February 21, 2009 § Leave a comment
I’ve just applied to my first festival for this film, the Edinburgh International Film Festival. It’s very reassuring, in a world where film festivals crop up like toadstools after a rain, to submit to one that has been in operation since 1947. I have some history with the city, not only having visited but having a grandparent (my paternal grandfather, who died when my father was a young boy) who was Edinburgh born and bred.
Scots are unmoved by tourists who come to Scotland for ancestral reasons; they think it’s silly. I understand, being generally unsentimental, yet I always feel a bit of ethnic pride when I’m north of the border. I hope I have an excuse to go to Scotland this summer.
February 20, 2009 § Leave a comment
My name is Hope Anderson, and I write, direct and produce documentary films. My new one, “Under the Hollywood Sign” is my third. Besides the above-listed tasks, I do research, the paperwork and office chores usually relegated to an assistant, some camerawork and all equipment purchasing and rentals. I also cook the crew meals and take production stills on the days we shoot. Now that Kate, the editor, and I are putting the finishing touches on the film, I’m mainly working on marketing, which has involved completing the giangantic film festival application on Without a Box and making a press kit. I’m also choosing festivals to apply to, ordering screeners and planning the poster art.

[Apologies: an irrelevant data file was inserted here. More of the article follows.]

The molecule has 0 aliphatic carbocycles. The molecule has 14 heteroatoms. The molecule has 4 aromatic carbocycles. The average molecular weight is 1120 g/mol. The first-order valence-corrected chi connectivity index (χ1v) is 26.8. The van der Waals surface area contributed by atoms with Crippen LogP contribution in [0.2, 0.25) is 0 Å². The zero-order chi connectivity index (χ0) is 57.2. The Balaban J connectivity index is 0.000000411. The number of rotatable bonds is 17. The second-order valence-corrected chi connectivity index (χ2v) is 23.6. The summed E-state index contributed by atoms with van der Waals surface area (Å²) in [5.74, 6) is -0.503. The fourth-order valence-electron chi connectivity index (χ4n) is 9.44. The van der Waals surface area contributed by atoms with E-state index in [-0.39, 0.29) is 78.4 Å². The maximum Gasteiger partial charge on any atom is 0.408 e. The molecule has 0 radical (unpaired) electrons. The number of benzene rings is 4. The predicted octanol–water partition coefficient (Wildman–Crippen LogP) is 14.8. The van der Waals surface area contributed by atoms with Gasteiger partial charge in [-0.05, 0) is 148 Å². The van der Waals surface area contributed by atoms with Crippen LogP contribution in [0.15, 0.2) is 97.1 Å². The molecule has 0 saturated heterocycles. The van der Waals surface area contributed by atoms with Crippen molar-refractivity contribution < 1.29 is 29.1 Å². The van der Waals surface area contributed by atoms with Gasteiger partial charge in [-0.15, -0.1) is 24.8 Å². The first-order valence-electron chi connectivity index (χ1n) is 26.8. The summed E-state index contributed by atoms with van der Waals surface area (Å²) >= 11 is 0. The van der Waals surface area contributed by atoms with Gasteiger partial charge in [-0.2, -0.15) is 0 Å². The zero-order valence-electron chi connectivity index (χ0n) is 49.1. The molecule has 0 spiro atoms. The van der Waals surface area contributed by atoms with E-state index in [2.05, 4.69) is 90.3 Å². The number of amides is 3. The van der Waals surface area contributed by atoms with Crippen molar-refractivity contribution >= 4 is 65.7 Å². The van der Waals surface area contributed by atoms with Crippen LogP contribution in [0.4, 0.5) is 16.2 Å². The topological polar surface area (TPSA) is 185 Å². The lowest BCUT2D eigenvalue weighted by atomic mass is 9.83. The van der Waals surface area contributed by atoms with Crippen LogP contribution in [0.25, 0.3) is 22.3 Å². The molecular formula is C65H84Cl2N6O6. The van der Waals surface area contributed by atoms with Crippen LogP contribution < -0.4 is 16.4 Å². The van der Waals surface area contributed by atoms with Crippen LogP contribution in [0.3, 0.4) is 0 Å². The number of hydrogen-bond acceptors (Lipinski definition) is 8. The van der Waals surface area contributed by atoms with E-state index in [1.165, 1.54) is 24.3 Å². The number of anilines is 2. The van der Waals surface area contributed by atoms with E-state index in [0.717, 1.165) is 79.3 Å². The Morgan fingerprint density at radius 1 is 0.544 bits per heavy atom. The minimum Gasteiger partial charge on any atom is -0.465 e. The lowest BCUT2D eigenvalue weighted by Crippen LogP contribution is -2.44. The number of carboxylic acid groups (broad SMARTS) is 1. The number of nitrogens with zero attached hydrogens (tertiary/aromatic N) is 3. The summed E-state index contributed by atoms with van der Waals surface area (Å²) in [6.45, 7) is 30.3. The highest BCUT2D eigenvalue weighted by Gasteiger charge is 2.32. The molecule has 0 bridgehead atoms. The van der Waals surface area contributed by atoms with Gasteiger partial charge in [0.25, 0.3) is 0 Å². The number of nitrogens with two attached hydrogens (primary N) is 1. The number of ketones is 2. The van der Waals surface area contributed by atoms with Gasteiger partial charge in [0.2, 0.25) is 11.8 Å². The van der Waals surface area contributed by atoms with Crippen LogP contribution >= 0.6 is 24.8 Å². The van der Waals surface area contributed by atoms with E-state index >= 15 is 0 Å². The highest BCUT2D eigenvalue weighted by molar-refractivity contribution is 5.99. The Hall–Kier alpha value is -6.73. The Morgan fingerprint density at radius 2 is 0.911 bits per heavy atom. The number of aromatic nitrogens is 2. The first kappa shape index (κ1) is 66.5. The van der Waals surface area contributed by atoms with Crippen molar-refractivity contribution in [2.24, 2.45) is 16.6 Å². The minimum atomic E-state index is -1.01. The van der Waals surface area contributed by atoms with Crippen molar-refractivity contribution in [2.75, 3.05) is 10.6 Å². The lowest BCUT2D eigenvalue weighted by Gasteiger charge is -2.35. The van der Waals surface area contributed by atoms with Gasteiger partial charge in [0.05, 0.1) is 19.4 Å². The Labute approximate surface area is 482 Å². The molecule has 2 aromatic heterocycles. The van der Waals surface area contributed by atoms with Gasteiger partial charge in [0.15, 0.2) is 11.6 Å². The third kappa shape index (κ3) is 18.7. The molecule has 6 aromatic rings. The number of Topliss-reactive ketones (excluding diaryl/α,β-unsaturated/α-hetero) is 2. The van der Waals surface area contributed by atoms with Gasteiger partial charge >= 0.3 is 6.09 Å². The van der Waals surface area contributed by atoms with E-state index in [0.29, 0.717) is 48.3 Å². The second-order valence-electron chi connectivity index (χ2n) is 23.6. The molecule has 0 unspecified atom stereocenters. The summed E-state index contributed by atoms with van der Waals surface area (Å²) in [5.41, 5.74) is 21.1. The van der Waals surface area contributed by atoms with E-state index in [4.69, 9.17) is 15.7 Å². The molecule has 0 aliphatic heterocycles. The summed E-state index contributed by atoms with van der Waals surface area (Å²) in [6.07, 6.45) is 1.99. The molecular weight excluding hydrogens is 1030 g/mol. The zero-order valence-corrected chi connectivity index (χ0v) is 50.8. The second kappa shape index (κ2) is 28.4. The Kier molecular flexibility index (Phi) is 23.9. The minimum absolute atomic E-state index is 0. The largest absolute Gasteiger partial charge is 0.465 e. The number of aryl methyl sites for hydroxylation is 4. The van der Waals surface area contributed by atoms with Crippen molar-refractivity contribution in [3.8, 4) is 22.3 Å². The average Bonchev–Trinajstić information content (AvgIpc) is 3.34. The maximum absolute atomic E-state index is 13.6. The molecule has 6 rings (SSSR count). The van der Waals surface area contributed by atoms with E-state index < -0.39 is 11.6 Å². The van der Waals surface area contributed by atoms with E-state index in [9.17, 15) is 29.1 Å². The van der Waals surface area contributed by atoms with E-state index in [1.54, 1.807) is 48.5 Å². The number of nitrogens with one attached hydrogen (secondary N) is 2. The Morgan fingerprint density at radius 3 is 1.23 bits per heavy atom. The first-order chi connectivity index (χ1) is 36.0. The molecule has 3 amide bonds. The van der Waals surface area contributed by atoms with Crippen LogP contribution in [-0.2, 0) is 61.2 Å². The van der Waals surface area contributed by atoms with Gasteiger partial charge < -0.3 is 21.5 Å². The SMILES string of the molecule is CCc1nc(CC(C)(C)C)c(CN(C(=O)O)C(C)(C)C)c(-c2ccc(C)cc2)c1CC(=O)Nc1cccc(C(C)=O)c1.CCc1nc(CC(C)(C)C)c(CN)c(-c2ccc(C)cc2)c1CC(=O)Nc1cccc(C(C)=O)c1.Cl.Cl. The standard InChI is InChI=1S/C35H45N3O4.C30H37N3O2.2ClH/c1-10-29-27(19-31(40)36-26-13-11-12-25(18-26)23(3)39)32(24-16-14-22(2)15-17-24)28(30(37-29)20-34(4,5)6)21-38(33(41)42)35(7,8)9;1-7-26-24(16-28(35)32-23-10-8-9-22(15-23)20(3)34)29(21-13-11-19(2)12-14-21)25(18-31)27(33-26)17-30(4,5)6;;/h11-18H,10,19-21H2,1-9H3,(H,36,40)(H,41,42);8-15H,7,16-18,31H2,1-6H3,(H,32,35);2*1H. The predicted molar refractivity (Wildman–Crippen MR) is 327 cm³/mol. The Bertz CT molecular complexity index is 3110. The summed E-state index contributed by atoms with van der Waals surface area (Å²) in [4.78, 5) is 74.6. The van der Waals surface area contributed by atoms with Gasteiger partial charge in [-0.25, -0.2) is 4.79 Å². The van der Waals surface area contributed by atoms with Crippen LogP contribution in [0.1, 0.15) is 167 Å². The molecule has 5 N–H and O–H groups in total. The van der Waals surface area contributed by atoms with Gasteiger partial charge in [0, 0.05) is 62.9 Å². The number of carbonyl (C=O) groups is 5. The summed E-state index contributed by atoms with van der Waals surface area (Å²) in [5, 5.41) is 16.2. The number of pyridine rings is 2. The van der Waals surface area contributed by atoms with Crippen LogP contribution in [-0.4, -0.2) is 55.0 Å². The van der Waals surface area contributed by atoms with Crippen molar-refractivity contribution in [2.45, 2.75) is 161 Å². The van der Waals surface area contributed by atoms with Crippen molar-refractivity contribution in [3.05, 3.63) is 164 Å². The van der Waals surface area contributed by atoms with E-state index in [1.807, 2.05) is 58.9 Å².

While I’ve been to festivals before (for my first film, “Jim Thomson, Silk King,”) things are different this time around. In the 8 years since my first outing, the festival world has gotten much bigger and more sophisticated. You can apply online now, but you also need an online press kit and a much more sophisticated marketing plan. As much as I was dreading this phase, I’m beginning to enjoy it. The tasks are so different from the writing, editing and archival research that have occupied my time for so long. I’m also looking forward to the festivals themselves–and especially to meeting new people after 2 1/2 years of constant work and limited social life. As much as I’ve dreaded selling the film (and myself), I’ve taken an unexpected pleasure in launching my work into the public realm.